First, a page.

We were able to accomplish this by:

  • Eliminating the October In-Service Days and making those days instructional days.
    • In considering this change, it is important to remember that the state does not mandate in-service days. Historically, many schools have set aside the first Thursday and Friday of October for staff development to allow their staff to attend regional and state in-service meetings.
    • Moving forward, staff who want to attend state conferences on those days will be able to submit for a professional leave day.

  • Adding two teacher contract days, dedicated to classroom preparation and professional development, prior to the start of school to offset the loss of October In-Service day.

  • Establishing a calendar that has fewer days in the first semester than the second semester.
    • A slightly longer second semester will increase instructional days previously lost to end-of-year activities and to mandated standardized testing.

In reviewing several alternatives, the Calendar Committee believes that the latest proposed calendar contains many benefits for students, including:

  • Optimizes instructional time in October by providing more consistency in instructional days
  • Protects the full week of Thanksgiving Break. Experience shows that by only taking two and half days at Thanksgiving results in poor attendance due to families traveling and would not be beneficial from an instructional or financial point of view.
  • Ends the school year prior to the Memorial Day weekend

Suggestion to Start School After Labor Day Raises Serious Concerns

After the District released information regarding the compromise Calendar, some patrons insisted that the District adopt a calendar that starts the school year after Labor Day.  In order to accomplish this, the District  would have to lengthen the school day or extend the school year later into June. There are a number of reasons why this idea raises concerns:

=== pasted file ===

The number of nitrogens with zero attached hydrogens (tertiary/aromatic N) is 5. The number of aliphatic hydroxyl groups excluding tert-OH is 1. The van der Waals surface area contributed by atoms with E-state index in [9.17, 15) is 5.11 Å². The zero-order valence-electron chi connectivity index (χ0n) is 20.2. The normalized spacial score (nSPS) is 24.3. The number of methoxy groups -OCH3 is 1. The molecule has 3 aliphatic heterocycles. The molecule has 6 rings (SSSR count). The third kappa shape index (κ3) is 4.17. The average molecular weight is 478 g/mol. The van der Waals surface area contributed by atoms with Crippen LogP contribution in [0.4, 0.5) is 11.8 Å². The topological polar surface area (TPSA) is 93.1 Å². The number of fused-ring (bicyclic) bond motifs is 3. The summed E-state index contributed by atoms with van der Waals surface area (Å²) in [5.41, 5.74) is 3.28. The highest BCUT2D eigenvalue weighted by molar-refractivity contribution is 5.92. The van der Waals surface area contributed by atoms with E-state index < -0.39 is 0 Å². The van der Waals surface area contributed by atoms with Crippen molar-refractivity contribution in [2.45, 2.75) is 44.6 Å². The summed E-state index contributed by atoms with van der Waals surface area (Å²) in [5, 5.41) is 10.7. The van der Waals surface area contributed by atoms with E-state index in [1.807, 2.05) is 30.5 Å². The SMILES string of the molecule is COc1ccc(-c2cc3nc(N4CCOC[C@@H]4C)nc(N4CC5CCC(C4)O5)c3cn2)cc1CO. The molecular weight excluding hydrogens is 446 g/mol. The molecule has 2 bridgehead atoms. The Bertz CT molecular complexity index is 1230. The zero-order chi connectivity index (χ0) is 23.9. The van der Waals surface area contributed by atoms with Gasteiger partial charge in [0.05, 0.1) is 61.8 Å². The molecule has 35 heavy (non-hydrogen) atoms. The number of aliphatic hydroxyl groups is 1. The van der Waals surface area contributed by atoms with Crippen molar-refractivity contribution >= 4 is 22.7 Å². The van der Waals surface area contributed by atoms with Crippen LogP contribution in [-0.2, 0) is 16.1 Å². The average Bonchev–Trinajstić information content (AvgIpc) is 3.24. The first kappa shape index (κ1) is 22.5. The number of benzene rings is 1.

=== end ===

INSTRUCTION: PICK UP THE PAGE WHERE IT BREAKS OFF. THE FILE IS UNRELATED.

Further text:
• Loss of educational information -- according to the National Summer Learning Association, students can lose up to three months of Math and Reading skills over the course of the summer (often referred to as “Summer Slide”). Extending the length of the Summer Vacation worsens this issue and has a disproportionate impact on our most vulnerable students.  

  • Increased financial burden for parents -- extending the length of the summer has a significant financial impact on parents who pay for daycare during the summer months.

  • Loss of safety and security -- for many of our students, school is the safest place they can go. Longer summer breaks are not in the best interest of students living in poverty for a number of reasons, including access to healthy and reliable breakfasts and lunch programs.

  • Reduction in quality instructional time -- starting after Labor Day reduces the number of instructional days students have prior to end-of-year state controlled testing dates (ISAT and IRI) and College Board mandated Advanced Placement (AP) exam dates.  Extending school into mid-June would result in a significant amount of instructional time taking place after those exams.

Thanks to the work of our staff and the input from our parents, we believe that the Board will be able to consider a proposed calendar that truly has the best interests of our students -- of all backgrounds -- and our community as a whole, in mind.